When a Laird Finds a Lass
In this (very loose) retelling of Hans Christian Andersen’s Little Mermaid, the MacDonald clan is currently going through a leadership change, as their laird recently passed. The new laird, Malcolm MacDonald, has limited interest in being either a highlander or a laird, and wishes to return to his law practice in Edinburgh. When a beautiful woman washes up on shore, wounded, wearing an enemy tartan, and possessing no knowledge of who she is, Malcolm has choices to make. When a Laird Finds a Lass is a witty stand-alone tale of true love overcoming family angst and finding happily ever after.
When the book opens, Malcolm hasn’t seen or heard from his father in years. He was taken to Edinburgh as a young boy and has lived quite a happy life as a lowlander, so when clansmen show up to tell him he’s the new laird of his ancestral lands, Malcolm is none too pleased. However, the clan is in shambles after a plague wiped out most of their leaders and is in desperate need of a strong hand. Resigned to his fate, Malcolm agrees to go with them to Dunbronach.
While this is happening, Marcail MacLeod is having a rough time of it. One of the fierce sisters of the MacLeod clan – who happen to be the sworn enemies of the MacDonalds – Marcail is hopelessly in love with one of her kinsmen. He shatters her heart by choosing to marry someone else. In the midst of her mourning, her father informs her there’s another man willing to marry her and Marcail agrees to the match. However, en route to her wedding, she discovers that he’s not exactly the kind of gentleman to whom she would choose to pledge her troth and begs her father to turn their ship around for home. When he refuses, Marcail decides swimming to shore is a better option and heaves herself overboard.
This choice was short-sighted, as you can imagine, and she ends up quite battered by the waves and rocks, eventually washing up on the shore of the clan MacDonald’s lands. She’s barely conscious, wounded, and in the throes of a serious case of amnesia when Malcolm happens upon her. As she’s still wrapped in the MacLeod tartan, he knows she’s trouble. He also knows she’s beautiful and helpless, so he hides the tartan and carries her back to his home.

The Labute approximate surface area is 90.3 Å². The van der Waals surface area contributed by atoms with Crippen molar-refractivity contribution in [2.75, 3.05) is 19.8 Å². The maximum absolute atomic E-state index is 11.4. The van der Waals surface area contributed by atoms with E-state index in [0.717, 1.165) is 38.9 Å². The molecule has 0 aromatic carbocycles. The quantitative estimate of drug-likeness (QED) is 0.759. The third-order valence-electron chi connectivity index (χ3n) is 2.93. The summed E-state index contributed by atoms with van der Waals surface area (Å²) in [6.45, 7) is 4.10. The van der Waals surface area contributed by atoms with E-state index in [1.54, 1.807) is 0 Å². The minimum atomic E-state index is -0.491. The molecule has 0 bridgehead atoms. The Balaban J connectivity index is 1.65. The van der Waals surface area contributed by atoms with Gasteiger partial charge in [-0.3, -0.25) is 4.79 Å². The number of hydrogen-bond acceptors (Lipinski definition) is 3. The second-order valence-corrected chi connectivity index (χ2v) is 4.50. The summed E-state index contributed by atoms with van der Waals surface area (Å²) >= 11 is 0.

Calling her Ronat, the two quickly form a close bond and Ronat becomes part of the clan easily. She helps Malcolm step into his role as a laird, helping him learn both practical and ethereal tasks of Highland life, such as the importance of the belief in “the old ways”, meaning spells and witches and curses. Malcolm had been raised to eschew them and unlearning his mainstream, lowland education and opening himself up to mysticism is a key part of the story. The secondary characters sparkle here, although the heavy brogue is a bit trying to read at times.
Eventually, the secret of Ronat’s origins is revealed and she and Malcolm have problems to solve and decisions to make. It takes a spot of magic and a powerful wish to set things to rights, but all ends well.
The characters are flawed and their development moves along at a well-organized pace. The moments where the story overlaps with Anderson’s tale are fleeting and the process of Marcail/Ronat finding her legs is more metaphorical here than literal, of course. The chemistry between the two is spot-on, however. Malcolm has a deep fear of water, for example, but it’s never cloying and only adds to his humanity.
This is the second of Ms. Cornwell’s Highland fairy tale retellings, the first being Beauty and the Highland Beast, which I also found delightful. Both have been standalones, and it seems we’ll be getting the stories of all the MacLeod sisters. If you like witty dialogue and light books that aren’t fluffy, I’d recommend this series.